I have the reputation of being a film snob. I favor the old, the artsy and the flat out weird movies. I do not like the blockbuster, nor the action, nor, most importantly, the superhero movies.
These movies are money-making machines. For example, in April, “Avengers: Infinity War” made $2 billion. When Disney bought Marvel, it wasn’t for the artistry in superheroes. They saw a formula that has been a consistent cash flow for a decade. They do not care if the movie is well made, but if it will make money. This makes the movies worse. Why would they innovate? If it ain’t broke, don’t fix it.
In spite of their formulaic tendencies, these movies are not easy to make. They have enormous budgets, enormous crews and even larger expectations. There are talented directors behind some of these films, such as “Black Panther” director Ryan Coogler. However, even that film, with all of its social significance, is only a slight improvement on the tropes of the superhero genre.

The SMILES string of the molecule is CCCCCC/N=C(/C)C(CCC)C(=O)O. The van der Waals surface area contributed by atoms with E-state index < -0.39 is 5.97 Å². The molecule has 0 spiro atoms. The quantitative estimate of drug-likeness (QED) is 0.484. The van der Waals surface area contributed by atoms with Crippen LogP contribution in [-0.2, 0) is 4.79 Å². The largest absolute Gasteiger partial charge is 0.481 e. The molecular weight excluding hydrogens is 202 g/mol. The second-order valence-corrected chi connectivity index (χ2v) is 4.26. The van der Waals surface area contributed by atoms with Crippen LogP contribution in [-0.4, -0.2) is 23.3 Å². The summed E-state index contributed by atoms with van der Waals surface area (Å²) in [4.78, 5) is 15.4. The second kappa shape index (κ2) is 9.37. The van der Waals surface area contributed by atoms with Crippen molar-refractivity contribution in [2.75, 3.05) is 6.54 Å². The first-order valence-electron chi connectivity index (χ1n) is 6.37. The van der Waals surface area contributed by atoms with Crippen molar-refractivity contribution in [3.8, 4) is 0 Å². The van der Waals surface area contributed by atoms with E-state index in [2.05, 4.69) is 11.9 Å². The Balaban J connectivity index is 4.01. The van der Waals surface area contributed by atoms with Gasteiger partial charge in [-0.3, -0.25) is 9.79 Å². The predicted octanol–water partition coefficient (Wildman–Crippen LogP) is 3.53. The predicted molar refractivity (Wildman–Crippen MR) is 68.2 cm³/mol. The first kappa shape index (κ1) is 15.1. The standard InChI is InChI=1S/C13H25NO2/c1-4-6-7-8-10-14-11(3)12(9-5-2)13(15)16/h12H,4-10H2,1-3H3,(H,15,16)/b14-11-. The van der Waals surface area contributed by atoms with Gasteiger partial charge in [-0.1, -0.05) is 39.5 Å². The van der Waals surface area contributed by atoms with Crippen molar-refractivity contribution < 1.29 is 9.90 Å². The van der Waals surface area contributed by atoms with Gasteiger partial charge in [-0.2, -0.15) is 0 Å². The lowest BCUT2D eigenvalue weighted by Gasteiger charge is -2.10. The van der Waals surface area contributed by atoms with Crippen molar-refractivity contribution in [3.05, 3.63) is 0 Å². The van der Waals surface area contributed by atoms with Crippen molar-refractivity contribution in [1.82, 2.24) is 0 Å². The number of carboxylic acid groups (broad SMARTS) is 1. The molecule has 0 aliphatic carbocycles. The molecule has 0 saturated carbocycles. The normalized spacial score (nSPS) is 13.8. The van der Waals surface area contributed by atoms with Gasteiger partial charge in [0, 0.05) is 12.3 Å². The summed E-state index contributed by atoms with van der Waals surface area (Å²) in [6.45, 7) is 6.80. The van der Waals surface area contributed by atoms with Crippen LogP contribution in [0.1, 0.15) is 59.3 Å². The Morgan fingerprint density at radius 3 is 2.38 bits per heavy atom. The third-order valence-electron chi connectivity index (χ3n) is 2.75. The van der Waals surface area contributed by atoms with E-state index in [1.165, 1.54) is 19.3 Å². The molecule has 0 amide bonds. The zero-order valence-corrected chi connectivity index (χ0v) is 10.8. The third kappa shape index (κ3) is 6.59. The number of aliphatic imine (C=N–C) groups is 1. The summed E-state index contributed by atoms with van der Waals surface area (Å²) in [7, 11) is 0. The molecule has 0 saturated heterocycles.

These films do not have any sense of visual filmmaking. The plot as well as the characters’ emotions are dictated to the audience through dialogue. The action scenes have cuts so quick that the viewer has no idea what is going on. They are not as well made as they are given credit for.
The films that I enjoy communicate universal, human emotions. They reflect the director’s personality through the screen. When I watch a movie, I want to see a director trying to converse with their audience. However, superhero movies simply seek to entertain. They are not unique from one another. Superhero movies see themselves as pure entertainment. Film can and should be more than that.
Superhero movies will not go away because of this column. However, as an audience, we should be more critical of them. We should not be satisfied with films lacking in emotional depth. It will make us better audiences and could change superhero movies for the better. With so many of them being released, there will not be a lack of opportunity for improvement.